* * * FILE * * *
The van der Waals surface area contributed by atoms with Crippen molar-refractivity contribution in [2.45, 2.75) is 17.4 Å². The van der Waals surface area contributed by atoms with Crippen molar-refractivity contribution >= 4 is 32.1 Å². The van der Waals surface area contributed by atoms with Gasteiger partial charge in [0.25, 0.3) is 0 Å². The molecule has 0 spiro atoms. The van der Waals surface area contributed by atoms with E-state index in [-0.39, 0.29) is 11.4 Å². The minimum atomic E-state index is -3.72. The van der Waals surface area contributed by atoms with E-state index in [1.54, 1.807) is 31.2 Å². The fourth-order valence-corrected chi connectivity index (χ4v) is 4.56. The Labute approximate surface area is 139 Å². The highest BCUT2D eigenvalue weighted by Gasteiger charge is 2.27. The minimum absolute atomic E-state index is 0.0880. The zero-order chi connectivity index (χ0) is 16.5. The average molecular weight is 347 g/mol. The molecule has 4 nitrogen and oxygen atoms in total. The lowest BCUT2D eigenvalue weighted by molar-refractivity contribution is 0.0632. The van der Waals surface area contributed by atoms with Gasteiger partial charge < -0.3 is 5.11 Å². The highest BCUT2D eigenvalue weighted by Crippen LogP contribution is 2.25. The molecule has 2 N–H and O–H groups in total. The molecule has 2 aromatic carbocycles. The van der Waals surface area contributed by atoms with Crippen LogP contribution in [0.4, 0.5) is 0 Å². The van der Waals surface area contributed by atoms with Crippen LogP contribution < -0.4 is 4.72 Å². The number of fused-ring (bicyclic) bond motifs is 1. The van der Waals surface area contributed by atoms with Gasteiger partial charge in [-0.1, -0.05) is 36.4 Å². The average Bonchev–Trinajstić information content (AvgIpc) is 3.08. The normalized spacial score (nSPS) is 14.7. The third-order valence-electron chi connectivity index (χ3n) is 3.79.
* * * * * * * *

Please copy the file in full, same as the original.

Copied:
The van der Waals surface area contributed by atoms with Crippen molar-refractivity contribution in [2.45, 2.75) is 17.4 Å². The van der Waals surface area contributed by atoms with Crippen molar-refractivity contribution >= 4 is 32.1 Å². The van der Waals surface area contributed by atoms with Gasteiger partial charge in [0.25, 0.3) is 0 Å². The molecule has 0 spiro atoms. The van der Waals surface area contributed by atoms with E-state index in [-0.39, 0.29) is 11.4 Å². The minimum atomic E-state index is -3.72. The van der Waals surface area contributed by atoms with E-state index in [1.54, 1.807) is 31.2 Å². The fourth-order valence-corrected chi connectivity index (χ4v) is 4.56. The Labute approximate surface area is 139 Å². The highest BCUT2D eigenvalue weighted by Gasteiger charge is 2.27. The minimum absolute atomic E-state index is 0.0880. The zero-order chi connectivity index (χ0) is 16.5. The average molecular weight is 347 g/mol. The molecule has 4 nitrogen and oxygen atoms in total. The lowest BCUT2D eigenvalue weighted by molar-refractivity contribution is 0.0632. The van der Waals surface area contributed by atoms with Gasteiger partial charge < -0.3 is 5.11 Å². The highest BCUT2D eigenvalue weighted by Crippen LogP contribution is 2.25. The molecule has 2 N–H and O–H groups in total. The molecule has 2 aromatic carbocycles. The van der Waals surface area contributed by atoms with Crippen LogP contribution in [0.4, 0.5) is 0 Å². The van der Waals surface area contributed by atoms with Crippen LogP contribution < -0.4 is 4.72 Å². The number of fused-ring (bicyclic) bond motifs is 1. The van der Waals surface area contributed by atoms with Gasteiger partial charge in [-0.1, -0.05) is 36.4 Å². The average Bonchev–Trinajstić information content (AvgIpc) is 3.08. The normalized spacial score (nSPS) is 14.7. The third-order valence-electron chi connectivity index (χ3n) is 3.79.